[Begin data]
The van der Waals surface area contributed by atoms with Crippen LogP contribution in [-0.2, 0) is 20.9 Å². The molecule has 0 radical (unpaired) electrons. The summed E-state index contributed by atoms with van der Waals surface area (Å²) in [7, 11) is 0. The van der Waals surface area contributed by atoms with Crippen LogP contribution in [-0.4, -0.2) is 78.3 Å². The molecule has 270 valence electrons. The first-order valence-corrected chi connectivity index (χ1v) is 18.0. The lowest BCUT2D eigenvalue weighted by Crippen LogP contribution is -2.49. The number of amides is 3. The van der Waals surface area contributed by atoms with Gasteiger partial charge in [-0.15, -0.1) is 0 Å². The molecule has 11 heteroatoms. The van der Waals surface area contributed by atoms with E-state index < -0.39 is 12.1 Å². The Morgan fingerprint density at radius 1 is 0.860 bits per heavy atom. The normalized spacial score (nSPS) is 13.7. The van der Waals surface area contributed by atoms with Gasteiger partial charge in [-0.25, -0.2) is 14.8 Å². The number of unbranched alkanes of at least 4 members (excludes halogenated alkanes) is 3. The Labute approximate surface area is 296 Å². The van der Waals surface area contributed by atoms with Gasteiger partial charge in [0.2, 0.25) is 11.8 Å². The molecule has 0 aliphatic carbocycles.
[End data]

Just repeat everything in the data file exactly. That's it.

The van der Waals surface area contributed by atoms with Crippen LogP contribution in [-0.2, 0) is 20.9 Å². The molecule has 0 radical (unpaired) electrons. The summed E-state index contributed by atoms with van der Waals surface area (Å²) in [7, 11) is 0. The van der Waals surface area contributed by atoms with Crippen LogP contribution in [-0.4, -0.2) is 78.3 Å². The molecule has 270 valence electrons. The first-order valence-corrected chi connectivity index (χ1v) is 18.0. The lowest BCUT2D eigenvalue weighted by Crippen LogP contribution is -2.49. The number of amides is 3. The van der Waals surface area contributed by atoms with Gasteiger partial charge in [-0.15, -0.1) is 0 Å². The molecule has 11 heteroatoms. The van der Waals surface area contributed by atoms with E-state index < -0.39 is 12.1 Å². The Morgan fingerprint density at radius 1 is 0.860 bits per heavy atom. The normalized spacial score (nSPS) is 13.7. The van der Waals surface area contributed by atoms with Gasteiger partial charge in [-0.25, -0.2) is 14.8 Å². The number of unbranched alkanes of at least 4 members (excludes halogenated alkanes) is 3. The Labute approximate surface area is 296 Å². The van der Waals surface area contributed by atoms with Gasteiger partial charge in [0.2, 0.25) is 11.8 Å². The molecule has 0 aliphatic carbocycles.